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Japanese PM weighs in on NATO membership — RT World News

Fumio Kishida has confirmed that the US-led military bloc plans to open a liaison office in Japan

Japan has no intention of joining NATO, Prime Minister Fumio Kishida has said.

He told the national parliament on Wednesday that Tokyo would not join the US-led military bloc in any form, according to Reuters.

Earlier this month, Japan’s Ambassador to the United States, Koji Tomita, told Nikkei Asia that Japan was “functioning” towards the opening of a NATO liaison office in Tokyo, which would become the bloc’s first in Asia.

The same outlet had previously reported that the mission, which is due to open next year, would aim to facilitate NATO consultations with Japan and its other Asia-Pacific allies, such as Australia, New Zealand and South Korea, in light of geopolitical challenges posed by China and Russia.

Kishida confirmed to MPs that NATO was considering the possibility of establishing a liaison office in the country. However, he added that he was “not aware of a decision made” within the mission block.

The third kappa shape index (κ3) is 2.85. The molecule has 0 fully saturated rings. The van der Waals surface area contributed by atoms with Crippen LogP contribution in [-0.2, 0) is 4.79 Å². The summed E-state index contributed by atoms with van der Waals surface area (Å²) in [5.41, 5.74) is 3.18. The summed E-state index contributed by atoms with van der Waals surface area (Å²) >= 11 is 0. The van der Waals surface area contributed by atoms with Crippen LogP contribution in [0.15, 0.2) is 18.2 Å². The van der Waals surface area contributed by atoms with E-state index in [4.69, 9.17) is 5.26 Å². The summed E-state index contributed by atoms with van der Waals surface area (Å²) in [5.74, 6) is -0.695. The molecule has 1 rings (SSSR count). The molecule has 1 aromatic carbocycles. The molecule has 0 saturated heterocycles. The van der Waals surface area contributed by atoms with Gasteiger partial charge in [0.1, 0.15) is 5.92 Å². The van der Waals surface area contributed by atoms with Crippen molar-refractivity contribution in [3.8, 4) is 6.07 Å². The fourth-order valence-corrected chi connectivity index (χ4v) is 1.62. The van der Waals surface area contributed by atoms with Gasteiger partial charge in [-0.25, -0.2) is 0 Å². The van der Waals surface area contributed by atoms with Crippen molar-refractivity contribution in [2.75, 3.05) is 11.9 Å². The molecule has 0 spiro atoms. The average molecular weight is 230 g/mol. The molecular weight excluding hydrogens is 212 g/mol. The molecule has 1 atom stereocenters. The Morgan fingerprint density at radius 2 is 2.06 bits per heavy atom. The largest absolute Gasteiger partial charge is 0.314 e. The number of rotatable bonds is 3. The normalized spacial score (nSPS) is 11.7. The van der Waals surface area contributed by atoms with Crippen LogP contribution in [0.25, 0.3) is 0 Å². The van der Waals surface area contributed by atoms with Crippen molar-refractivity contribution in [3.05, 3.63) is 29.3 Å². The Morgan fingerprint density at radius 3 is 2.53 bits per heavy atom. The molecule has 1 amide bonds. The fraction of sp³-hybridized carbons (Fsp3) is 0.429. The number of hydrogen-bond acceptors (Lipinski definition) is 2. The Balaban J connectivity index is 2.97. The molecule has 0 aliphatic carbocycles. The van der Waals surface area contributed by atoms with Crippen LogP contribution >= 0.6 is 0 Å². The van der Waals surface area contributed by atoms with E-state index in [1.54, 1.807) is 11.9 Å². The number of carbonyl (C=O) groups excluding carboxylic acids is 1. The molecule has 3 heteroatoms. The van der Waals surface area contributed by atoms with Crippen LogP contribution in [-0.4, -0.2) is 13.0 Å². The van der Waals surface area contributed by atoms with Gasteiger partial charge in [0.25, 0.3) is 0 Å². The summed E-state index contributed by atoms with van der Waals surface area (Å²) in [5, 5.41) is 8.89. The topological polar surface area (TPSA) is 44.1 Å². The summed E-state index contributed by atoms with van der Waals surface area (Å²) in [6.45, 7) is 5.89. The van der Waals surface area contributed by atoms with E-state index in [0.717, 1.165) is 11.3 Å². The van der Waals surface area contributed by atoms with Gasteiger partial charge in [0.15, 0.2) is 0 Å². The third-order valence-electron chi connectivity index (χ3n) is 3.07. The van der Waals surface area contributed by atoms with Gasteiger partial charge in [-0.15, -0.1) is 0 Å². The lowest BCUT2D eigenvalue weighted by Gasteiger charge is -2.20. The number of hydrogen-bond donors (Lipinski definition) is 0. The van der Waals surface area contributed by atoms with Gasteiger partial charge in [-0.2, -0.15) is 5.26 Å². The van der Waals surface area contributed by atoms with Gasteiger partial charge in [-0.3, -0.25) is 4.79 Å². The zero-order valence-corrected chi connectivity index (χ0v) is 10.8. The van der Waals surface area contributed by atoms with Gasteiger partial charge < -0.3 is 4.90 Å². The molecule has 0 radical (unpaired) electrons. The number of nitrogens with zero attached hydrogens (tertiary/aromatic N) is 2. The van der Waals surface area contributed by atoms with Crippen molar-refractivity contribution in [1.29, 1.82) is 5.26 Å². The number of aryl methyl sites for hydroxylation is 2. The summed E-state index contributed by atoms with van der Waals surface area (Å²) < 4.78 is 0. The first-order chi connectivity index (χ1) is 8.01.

The alliance recently openly admitted its interests in the Indo-Pacific. Last June, the region’s bloc allies took part in a NATO summit for the first time. Japan, Australia, New Zealand and South Korea have also been invited to the event this year. The 2023 summit will take place in Vilnius, Lithuania on July 11-12.

Russia, which strongly opposes NATO expansion in Eastern Europe, has criticized the bloc’s attempts to expand its activities in Asia. In March, Russian President Vladimir Putin said efforts by the United States and its allies to create what he called a “World NATO” resembled the actions of Nazi Germany, Italy and Japan in the 1930s before the outbreak of World War II.

China has also urged its Asian neighbors to exercise “high vigilance” in response to reports that NATO was planning to open its first liaison office in the region. Such a gesture “will inevitably undermine regional peace and stability and stir up confrontation between the camps”, Beijing warned, adding that the Asia-Pacific region was “not a battleground for geopolitical competition.”


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